As it is frequently convenient to be able to silver a piece of glass for a special purpose, we quote from Faraday's work on Chemical Manipulation, the following directions for performing this operation:
A piece of clean, smooth tinfoil, free from holes, is to be cut to the same size as the glass and laid upon a couple of sheets of filtering or blotting paper folded into quarters. A little mercury is to be placed on the foil, and rubbed over it with a hare's foot, or with a ball of cotton slightly greased with tallow, until the whole of the upper surface of the leaf be amalgamated and bright. More mercury is then to be added, until the quantity is such as to float over the unfoil. A piece of clean writing paper, with smooth edges, is to be laid upon the mercury, and then the glass surface, previously well cleaned, is to be applied to the paper. The paper is to be drawn out from between the mercury and the glass, while a slight but steady pressure is to be applied to the latter. As the paper recedes it carries all air and dirt with it from between the glass and the metal, which come into perfect contact.
The mirror is now made, and may be used for an experiment; but there is still much more mercury present than is required to make the definite and hard amalgam of tin constituting the usual reflecting surface. If it be desired to remove this excess, the newly-formed mirror must be put under the pressure of a flat board, in a slightly-inclined position, and loaded with weights.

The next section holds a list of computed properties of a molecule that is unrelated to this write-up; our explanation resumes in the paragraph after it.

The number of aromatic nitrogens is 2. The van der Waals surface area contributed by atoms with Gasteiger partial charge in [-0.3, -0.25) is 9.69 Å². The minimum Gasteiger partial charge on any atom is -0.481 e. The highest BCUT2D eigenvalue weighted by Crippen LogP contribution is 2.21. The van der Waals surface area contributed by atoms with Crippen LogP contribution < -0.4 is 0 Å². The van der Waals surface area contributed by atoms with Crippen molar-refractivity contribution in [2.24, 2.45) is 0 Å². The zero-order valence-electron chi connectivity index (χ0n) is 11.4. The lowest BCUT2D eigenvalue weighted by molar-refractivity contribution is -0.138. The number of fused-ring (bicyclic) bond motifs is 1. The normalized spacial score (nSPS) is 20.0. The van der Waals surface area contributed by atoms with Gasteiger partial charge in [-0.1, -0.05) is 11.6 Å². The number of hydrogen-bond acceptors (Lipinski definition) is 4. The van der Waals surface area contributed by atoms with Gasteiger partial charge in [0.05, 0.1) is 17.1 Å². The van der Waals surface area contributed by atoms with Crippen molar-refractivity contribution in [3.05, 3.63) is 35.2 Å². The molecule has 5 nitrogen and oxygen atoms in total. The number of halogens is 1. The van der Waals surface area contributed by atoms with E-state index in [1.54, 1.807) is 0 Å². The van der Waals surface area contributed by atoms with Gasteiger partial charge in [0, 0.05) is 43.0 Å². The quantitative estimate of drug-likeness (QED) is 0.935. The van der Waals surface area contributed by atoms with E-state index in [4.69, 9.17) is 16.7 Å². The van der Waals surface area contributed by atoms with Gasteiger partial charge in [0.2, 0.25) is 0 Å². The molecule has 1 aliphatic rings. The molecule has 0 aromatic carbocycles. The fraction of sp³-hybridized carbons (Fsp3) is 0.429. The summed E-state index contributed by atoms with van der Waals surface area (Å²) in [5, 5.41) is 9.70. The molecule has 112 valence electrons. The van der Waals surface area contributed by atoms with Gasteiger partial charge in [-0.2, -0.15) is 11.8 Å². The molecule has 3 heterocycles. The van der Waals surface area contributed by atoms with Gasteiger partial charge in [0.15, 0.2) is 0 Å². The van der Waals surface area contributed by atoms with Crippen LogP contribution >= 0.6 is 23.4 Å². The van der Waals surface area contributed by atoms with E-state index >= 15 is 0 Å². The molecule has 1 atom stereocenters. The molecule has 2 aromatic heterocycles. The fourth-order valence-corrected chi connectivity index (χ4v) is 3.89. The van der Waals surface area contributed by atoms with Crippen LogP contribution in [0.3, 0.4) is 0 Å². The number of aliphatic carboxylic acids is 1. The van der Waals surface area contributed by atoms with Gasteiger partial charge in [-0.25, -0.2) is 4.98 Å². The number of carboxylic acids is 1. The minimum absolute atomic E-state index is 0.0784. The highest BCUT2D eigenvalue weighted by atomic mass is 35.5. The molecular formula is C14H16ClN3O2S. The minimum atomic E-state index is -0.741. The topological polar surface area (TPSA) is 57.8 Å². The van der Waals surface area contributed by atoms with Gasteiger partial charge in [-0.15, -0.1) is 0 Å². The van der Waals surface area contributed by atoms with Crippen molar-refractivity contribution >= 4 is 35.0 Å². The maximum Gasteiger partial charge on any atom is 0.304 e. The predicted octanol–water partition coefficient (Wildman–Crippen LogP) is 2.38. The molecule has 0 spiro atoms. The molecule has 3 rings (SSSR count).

The success of this operation will be found to depend chiefly upon the care exercised in cleaning the glass.
This is best effected by depositing pure silver on the glass. The light reflected from a mirror made thus has somewhat of a yellowish tinge, but photometric experiments show that from 25 to 30 per cent, more light is reflected than from the old mercurial mirrors.
Where ammonium aldehyde can be obtained, there is no doubt that this is the best and most economical process, whether used on a large or a small scale. But those who have not had considerable experience in the laboratory cannot always prepare this compound.
The next best process is based upon the reduction of metallic silver from its ammoniacal solution by salts of tartar. After a trial of several formulae of this kind, all of them more careless simple, as well as efficacious, the following has been fa and to yield the best results in the shortest time.
In 1 ounce of distilled or pure rain water, dissolve 48 grains of crystalized nitrate of silver. Precipitate by adding strongest water of ammonia, and continue to add the ammonia drop by drop, stirring the solution with a glass rod, until the brown precipitate is nearly, but not quite redissolved. Filter, and add distilled water to make 12 fluid drachms.
Dissolve in 1 ounce of distilled or very clean rain water, 12 grains of potassium and sodium tartrate (Bochelle or Seignette salts). Boil, in a flask, and while boiling add 2 grains crystalized nitrate of silver dissolved in 1 drachm of water. Continue the boiling five or six minutes. Let cool, filter, and add distilled water to make 12 fluid drachms.